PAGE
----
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Mobility as a Service: with great potential comes great discussion

As the number and diversity of urban mobility services is rapidly growing all over the world, it is no wonder that Mobility as a Service (MaaS) is such a hot topic. Dubbed by many as the long-awaited answer to more sustainable cities and how to truly get people out of their cars, MaaS deserved a natural spotlight in the UITP Summit’s agenda.

There are still many questions to be answered. With MaaS joining so many different stakeholders, how do we make sure everyone enjoys the benefits? As cities become playing fields for multiple parties, how do we regulate data? And – maybe the most important question – how do we make MaaS truly work and how does public transport remain its backbone?

All of these questions were on the table during the session ‘MaaS: Creating value for all business partners’. Moderator David van Kesteren, Chair of UITP Combined Mobility Committee and CEO of Cambio Taxistop, got straight to the point: “If whatever you give the citizen is not of quality, he will return to his old habits and take the private car. MaaS needs to be simple, impartial, personal, and creating extra value.”

As addressed in UITP’s latest Policy Brief ‘Ready for MaaS? Accelerating easier mobility for citizens and better data for cities’, there are many ways to build MaaS, with them all having advantages and disadvantages depending on the view of each player. When asked what model they believed in most, most panellists indicated a mix between the open back-end platform set up by a public entity with rules determined by the public authority, and the model where MaaS is run by public transport with selected mobility services. Roger Kesteloot, Director General at Flemish operator De Lijn, summarised it nicely: “It’s rare for anyone to follow just one MaaS model.”

A discussion about MaaS is automatically a discussion about data. “Open data that is available to anyone is the foundation on which MaaS needs to be build – it is the only way to a competitive model that the traveller has the right to”, said Jake Sion, COO of Canada-based Transit App. This was also underlined by Muna Al Osaimi, Director Strategic Planning at the Roads and Transport Authority (RTA) in Dubai: “When data is open, innovation and creativity are also out there – for everyone to grasp and to implement.”

With the statement “The aim is for public transport operators to become the Amazon of mobility, with public transport services at its heart”, Alexandra Reinagl, CFO of the Austrian operator Wiener Linien touched upon another important issue addressed by the panel: there is need for a proper regulatory framework that ensures that high capacity public transport and active modes remain the backbone of MaaS.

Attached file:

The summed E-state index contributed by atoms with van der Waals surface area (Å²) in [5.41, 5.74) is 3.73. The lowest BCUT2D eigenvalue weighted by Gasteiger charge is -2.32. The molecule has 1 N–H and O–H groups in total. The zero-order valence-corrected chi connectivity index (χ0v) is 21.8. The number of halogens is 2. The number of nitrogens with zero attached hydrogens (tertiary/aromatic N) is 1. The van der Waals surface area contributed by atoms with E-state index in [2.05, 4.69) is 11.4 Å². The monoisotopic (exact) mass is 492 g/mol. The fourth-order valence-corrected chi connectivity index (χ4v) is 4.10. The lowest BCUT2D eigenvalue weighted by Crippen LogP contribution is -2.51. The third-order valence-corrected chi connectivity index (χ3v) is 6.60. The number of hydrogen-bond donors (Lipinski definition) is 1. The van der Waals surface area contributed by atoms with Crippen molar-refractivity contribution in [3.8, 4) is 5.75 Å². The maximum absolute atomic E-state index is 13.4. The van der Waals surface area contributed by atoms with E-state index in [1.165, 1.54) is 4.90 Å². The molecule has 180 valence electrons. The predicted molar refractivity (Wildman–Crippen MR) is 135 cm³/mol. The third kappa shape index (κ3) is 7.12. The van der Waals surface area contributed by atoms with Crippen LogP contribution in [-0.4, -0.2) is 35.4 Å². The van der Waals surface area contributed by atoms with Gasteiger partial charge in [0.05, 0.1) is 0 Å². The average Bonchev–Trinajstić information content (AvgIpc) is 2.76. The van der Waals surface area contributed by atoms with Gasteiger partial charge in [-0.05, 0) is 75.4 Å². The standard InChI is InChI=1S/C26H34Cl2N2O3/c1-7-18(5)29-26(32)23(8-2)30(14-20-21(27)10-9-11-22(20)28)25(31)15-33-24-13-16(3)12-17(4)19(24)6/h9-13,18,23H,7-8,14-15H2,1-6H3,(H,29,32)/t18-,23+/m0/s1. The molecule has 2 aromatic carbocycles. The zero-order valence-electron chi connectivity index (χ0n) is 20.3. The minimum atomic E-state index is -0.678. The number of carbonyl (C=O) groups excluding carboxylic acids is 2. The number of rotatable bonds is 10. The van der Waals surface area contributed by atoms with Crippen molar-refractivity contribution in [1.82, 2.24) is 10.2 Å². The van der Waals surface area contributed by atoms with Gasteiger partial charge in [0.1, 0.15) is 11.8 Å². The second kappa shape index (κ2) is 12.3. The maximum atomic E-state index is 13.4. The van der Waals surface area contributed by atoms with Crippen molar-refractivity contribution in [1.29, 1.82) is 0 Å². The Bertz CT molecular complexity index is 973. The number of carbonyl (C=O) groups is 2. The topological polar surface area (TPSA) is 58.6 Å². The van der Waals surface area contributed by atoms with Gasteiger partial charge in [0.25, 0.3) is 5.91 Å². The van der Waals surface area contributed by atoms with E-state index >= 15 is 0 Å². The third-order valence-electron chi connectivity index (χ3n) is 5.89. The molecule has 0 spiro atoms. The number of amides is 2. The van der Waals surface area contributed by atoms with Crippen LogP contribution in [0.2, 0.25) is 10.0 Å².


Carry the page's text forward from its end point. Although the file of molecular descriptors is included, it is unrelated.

The Nordic countries count among the most advanced in setting up MaaS schemes. Sweden, Finland, Norway and Denmark each chose different approaches, which we heard about during the lunch session ‘Different MaaS models in Scandinavia’, organised with InformNorden. Inviting both public and private players, the session’s biggest insight might just have been that the same questions were raised at both sides.

Kicking off the session was Camilla Struckmann, CCO at Danish PTA Movia, who emphasised the importance of offering MaaS schemes in rural areas. “MaaS is a good thing if it is not just offered in cities where all services are already available. We cannot give up to improve mobility in rural areas.”

Martia Albrektson from Västtrafik, the PTA that is currently running three MaaS pilots in West-Sweden, talked about how piloting is needed to actually remove practical barriers. “We all know that the technique is there, but it is only when you start experimenting that you see the practical barriers: who do we sign agreements with, who has the final ownership over the data, who is the contact point for the customer?” Also focussing on the practical side of things was Endre Angelvik, Vice President Mobility Services at Ruter. “We have to look at the everyday logistics – how can we build a MaaS that enables families to take their kids to afterschool activities without a car?”

Not surprising, the matter of what MaaS model works best was also discussed here. Jonna Pollanen of MaaS Global described it perfectly: “What we need is an open ecosystem, not an egosystem – other industries are successful because there is competition. MaaS should be no different.”

Finally, also ‘backstage’, the topic of MaaS was the talk of the town. The side-event ‘Stakeholders Workshop on MaaS technologies’ joined the research and innovation (R&I) projects IMOVE, Galileo4Mobility, SMaRTE, My-TRAC, Shift2MaaS and COHESIVE to find common ground on MaaS. Because while all projects have a rather different approach and objectives, the exchange of knowledge and the building of partnerships is what will take us closer to a MaaS offer that works for everyone.

It seems that with great potential, also comes great difficulty. The many modes and possibilities that create the high hopes we have for MaaS, also mean we have to dare to experiment, learn from those who might know better, and stay open to new partnerships. MaaS is here to stay – it is now up to us to fulfil its full potential.

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